The Transcript

Other Arrangements

An Intersection at the End of America

March 19, 2020

In Conversation

EMILY GOGOLAK:

“Dear Dying Town,

The food is cheap; the squirrels are black; the box factories have all moved offshore; the light reproaches us; and our coffee is watered down, but we have an offer from the Feds to make nerve gas; the tribe is lobbying hard for another casino; the bids are out to attract a nuclear dump; and there's talk of a supermax—

In the descending order of your feelings,
Please identify your concerns.

P.S. Remember Susanville where Restore the Night Sky has become the town cry.”

By C.D. Wright, from One Big Self.

Points South theme music

SARA A. LEWIS, HOST:
Welcome to Points South. I’m your host Sara A. Lewis of the Oxford American. On today’s show, an adaptation of Lavinia Jones Wright’s “Skyline Drive” and a live performance by Parker Millsap recorded in the Oxford American office. But first, Emily Gogolak in conversation about her OA essay “Intersection at the End of America.”

Sounds from a Dilley High School football game

LEWIS:
With a population of fewer than 4,000 people, Dilley, Texas, is the site of the largest immigrant detention center in the country. Prior to the center’s construction, the town’s most notable achievement was being the “Watermelon Capital of Texas.”

Over the course of the past decade, two colossal business ventures—prisons and oil—have created “seismic shifts” in the town’s infrastructure, economy, and culture. In her feature for the spring issue, Emily Gogolak offers a case study in how these forces affect the lives of residents and what other rural municipalities might learn from Dilley’s boom and bust life cycle.

GOGOLAK:
The town of Dilley is in the South Texas brush country, a vast unforgiving land that a Spanish Explorer in 1736 called the “país despoblado” and many Texans today, whether or not they've ever been there, call the middle of nowhere. 85 miles north of the Rio Grande and 75 miles south of San Antonio, the town is just past the edge of the borderlands occupying a spiny flat middle at the intersection of Interstate 35 and Highway 85 in far southern Frio County.

LEWIS, INTERVIEWING GOGOLAK:
So Emily, why Dilley?

GOGOLAK:
Um, well I started reporting there first in 2015. I went there initially because the, um, largest immigration detention center in the United States had been built there at the end of 2014. And um, I initially went down to report on the facility. I had access to asylum hearings and I was able to interview women who were detained inside with their children. And after that I really wasn't able to get not only the experience of reporting on the detention center out of my mind, but I really wasn't able to get the town out of my mind. So, I kept going back.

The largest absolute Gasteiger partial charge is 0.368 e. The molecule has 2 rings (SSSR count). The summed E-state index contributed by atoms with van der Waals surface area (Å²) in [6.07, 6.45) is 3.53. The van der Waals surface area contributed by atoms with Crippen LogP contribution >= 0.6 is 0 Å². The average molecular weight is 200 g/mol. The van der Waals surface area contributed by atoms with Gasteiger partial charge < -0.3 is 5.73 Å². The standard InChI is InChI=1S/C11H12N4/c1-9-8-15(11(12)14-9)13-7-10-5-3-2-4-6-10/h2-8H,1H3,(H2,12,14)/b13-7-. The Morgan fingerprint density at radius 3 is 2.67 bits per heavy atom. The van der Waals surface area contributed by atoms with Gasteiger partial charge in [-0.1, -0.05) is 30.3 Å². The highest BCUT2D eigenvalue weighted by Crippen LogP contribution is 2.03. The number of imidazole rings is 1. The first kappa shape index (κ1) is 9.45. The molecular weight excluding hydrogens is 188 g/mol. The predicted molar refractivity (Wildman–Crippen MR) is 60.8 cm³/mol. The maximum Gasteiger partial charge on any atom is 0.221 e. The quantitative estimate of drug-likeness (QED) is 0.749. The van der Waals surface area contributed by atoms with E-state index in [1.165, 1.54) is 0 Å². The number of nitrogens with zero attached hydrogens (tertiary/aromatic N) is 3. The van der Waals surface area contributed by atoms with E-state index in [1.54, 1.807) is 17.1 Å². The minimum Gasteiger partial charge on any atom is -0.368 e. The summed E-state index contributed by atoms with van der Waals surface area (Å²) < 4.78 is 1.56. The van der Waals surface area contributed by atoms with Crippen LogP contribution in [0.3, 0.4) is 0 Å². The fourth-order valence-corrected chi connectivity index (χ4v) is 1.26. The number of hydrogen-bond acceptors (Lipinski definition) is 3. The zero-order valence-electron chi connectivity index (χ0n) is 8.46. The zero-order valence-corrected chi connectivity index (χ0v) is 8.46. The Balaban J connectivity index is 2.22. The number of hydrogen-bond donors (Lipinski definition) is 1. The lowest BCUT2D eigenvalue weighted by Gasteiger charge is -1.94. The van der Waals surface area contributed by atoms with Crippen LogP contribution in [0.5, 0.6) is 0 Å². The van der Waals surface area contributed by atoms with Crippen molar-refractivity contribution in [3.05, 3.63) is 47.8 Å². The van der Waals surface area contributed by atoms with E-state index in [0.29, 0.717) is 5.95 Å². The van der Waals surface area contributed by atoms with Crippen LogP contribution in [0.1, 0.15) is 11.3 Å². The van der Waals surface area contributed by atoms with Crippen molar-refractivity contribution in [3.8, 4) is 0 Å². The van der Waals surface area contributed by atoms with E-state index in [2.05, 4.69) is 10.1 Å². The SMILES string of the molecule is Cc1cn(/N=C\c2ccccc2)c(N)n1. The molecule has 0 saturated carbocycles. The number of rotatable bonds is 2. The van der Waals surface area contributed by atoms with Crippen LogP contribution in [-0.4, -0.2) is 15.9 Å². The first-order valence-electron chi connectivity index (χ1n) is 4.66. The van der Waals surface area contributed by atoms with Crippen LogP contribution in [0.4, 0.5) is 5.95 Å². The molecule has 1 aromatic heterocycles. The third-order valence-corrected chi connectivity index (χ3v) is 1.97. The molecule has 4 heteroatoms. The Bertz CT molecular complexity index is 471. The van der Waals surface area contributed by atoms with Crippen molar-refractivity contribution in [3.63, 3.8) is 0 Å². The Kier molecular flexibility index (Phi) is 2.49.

KSAT NEWS REPORTER:
It is the largest immigrant detention center in the country. The South Texas Family Residential Center in Dilley has become one of the focal points of President Donald Trump’s policy on immigration.

CBS NEWS REPORTER:
Officials are still trying to reunite as many as 386 children who were separated from their parents at the border under President Trump’s zero tolerance immigration policy.

DEMOCRACY NOW NEWS REPORTER:
They’re held at one of two new family detention centers run by private prison companies in South Texas.

DEMOCRACY NOW FIELD REPORTER:
An hour north of Mexico, just off interstate 35 is a detention center that opened in December. It was built on the site of a former mancamp for oilfield workers.

JOSE ASUNCION, IN NEWS REPORT:
I was showing someone the headline in the local paper that came out the week it came out and It says “Feds Okay Internment Camp at Dilley.” And the subheadline was: “Opportunities for Job Employment.”

LEWIS:
Gogolak distills the outside influence on Dilley to three industries: oil drilling, smuggling, and the confinement of immigrants and prisoners.

GOGOLAK:
So the Briscoe is, um, it's named after Dolph Briscoe, who's former governor of Texas and it's a state prison that was, um, built in 1992. That was a really big deal for the town when it opened. This was during the state prison boom in Texas and it was really, you know, hoping that it would be a big, um, driver for employment. So there are, let's see, just about 1200 beds, a little more, a little less, at the state prison. Then right next door to the state prison is the South Texas Family Residential Center, which opened at the very end of 2014 and that is run by Core Civic, formerly Corrections Corporation of America, which is a private prison company. And then, right next to that, Interstate 35 is the crown jewel of highways, of bringing drugs and people North.